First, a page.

5 of 5 bubbles Reviewed 2 days ago NEW via mobile

I took my grandad here for the day, and we spent at least 4 hours here. He really enjoyed it. We used the free disabled parking on site and the staff were helpful. Special thanks to a lady who answered the phone with a French accent when I booked the parking, you were so helpful. Offered a wheelchair if needed,... More 

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Thank Jess M
Level Contributor
40 reviews
28 attraction reviews
common_n_attraction_reviews_1bd8 4 helpful votes
4 of 5 bubbles Reviewed 2 days ago NEW

I took my 11 year old son with me to visit the museum. It is a nice place and the staff was very friendly. There is a lot to see there, but we concentrated on the world war stuff. I really liked the WWI information. WWII wasn't quite as good, but the museum does have some spectacular exhibitions. If I... More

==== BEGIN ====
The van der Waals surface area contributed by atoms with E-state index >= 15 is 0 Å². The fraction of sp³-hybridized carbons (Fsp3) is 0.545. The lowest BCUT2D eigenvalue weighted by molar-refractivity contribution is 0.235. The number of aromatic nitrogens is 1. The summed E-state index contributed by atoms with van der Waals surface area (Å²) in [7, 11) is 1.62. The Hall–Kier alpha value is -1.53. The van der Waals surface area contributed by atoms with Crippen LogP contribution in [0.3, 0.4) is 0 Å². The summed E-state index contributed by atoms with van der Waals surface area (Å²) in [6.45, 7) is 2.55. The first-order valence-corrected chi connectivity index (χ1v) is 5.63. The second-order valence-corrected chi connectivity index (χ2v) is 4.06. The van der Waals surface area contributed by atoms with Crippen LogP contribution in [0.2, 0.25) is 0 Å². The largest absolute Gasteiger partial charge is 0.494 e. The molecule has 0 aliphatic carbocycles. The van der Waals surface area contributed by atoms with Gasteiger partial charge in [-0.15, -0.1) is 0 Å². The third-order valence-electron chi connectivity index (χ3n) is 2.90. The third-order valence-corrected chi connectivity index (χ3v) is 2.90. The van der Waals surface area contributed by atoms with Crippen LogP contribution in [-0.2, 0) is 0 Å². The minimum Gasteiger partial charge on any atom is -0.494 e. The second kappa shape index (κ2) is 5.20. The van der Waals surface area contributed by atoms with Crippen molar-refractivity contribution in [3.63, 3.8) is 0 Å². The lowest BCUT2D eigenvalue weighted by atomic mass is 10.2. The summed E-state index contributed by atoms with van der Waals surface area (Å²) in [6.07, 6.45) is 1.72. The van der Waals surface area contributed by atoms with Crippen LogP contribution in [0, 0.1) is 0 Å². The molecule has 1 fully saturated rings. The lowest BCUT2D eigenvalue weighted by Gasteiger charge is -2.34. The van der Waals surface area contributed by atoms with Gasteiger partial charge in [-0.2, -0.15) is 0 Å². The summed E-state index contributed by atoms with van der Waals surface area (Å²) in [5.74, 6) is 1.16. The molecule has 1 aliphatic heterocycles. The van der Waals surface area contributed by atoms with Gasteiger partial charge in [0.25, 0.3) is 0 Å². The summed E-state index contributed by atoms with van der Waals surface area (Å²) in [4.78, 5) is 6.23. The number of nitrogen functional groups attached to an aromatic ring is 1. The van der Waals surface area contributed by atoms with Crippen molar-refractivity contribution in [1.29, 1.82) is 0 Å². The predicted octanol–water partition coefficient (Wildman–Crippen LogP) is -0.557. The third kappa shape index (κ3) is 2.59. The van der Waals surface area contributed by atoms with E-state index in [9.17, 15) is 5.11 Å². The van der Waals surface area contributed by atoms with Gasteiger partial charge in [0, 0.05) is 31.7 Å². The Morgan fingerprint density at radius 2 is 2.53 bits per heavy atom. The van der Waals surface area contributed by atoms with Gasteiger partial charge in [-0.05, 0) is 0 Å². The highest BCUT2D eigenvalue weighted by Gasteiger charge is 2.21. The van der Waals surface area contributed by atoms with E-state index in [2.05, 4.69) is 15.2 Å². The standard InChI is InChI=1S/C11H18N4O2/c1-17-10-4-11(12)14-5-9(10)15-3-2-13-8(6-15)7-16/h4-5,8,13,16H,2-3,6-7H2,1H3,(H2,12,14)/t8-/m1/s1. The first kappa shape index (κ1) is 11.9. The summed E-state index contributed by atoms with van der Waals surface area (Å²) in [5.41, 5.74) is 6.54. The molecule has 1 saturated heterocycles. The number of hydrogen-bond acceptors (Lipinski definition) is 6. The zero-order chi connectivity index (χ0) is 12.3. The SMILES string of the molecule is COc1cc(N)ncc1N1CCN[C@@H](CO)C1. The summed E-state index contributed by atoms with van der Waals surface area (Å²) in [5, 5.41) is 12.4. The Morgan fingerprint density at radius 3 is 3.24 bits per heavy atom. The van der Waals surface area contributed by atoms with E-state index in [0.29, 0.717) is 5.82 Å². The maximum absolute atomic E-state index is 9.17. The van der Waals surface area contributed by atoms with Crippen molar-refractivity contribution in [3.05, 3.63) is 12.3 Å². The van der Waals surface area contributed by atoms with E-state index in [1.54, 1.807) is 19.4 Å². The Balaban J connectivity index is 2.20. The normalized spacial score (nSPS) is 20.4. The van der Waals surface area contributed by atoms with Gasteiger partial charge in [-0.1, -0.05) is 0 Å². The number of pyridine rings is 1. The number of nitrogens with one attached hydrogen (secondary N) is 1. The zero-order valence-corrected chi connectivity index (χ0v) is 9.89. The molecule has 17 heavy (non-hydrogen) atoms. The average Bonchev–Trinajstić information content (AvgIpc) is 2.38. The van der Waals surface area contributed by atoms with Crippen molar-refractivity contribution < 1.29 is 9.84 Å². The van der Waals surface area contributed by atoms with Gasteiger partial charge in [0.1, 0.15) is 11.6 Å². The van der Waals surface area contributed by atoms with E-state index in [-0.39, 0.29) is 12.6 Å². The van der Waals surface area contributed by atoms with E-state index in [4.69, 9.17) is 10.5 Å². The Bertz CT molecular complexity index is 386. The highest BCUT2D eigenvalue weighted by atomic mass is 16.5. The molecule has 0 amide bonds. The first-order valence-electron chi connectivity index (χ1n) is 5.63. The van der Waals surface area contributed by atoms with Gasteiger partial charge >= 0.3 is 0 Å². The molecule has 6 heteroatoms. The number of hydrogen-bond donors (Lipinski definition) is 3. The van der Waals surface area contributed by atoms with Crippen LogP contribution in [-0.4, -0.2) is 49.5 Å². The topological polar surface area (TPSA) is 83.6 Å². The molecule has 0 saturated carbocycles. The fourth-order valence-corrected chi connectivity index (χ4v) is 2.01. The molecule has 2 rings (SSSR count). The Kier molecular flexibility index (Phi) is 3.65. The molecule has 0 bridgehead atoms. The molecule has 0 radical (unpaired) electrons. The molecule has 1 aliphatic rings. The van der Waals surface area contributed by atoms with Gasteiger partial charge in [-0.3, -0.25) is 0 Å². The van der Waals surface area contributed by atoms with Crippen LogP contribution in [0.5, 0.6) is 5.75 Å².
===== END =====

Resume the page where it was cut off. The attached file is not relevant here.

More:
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Thank Jeff H
New York City, New York
Level Contributor
5 reviews
4 attraction reviews
common_n_attraction_reviews_1bd8 2 helpful votes
4 of 5 bubbles Reviewed 2 days ago NEW

Amazing museum. The Holocaust exhibit is extremely powerful and sobering: a must-see. My friends and I went to this musuem for 2 hours, and still didnt see everything. Well worth the trip.

Helpful?
Thank emma00868
Windsor, United Kingdom
Level Contributor
402 reviews
270 attraction reviews
common_n_attraction_reviews_1bd8 117 helpful votes
5 of 5 bubbles Reviewed 4 days ago NEW via mobile

I had never been to this museum and found it a very interesting compact show of exhibits. I went for the Reel to Reel special exhibition of war movies, which I found very good and exhibited in a very clever way to keep my interest. The rest of the museum is also well worth a visit.

Helpful?
Thank BT3rd
Ely
Level Contributor
40 reviews
17 attraction reviews
common_n_attraction_reviews_1bd8 7 helpful votes
5 of 5 bubbles Reviewed 4 days ago NEW

Spent. Agood few hours here and good priced shop for all to use. Lots to see looks small when you first walk in but sooooo much to see. Fab well done all

Helpful?
Thank krystal d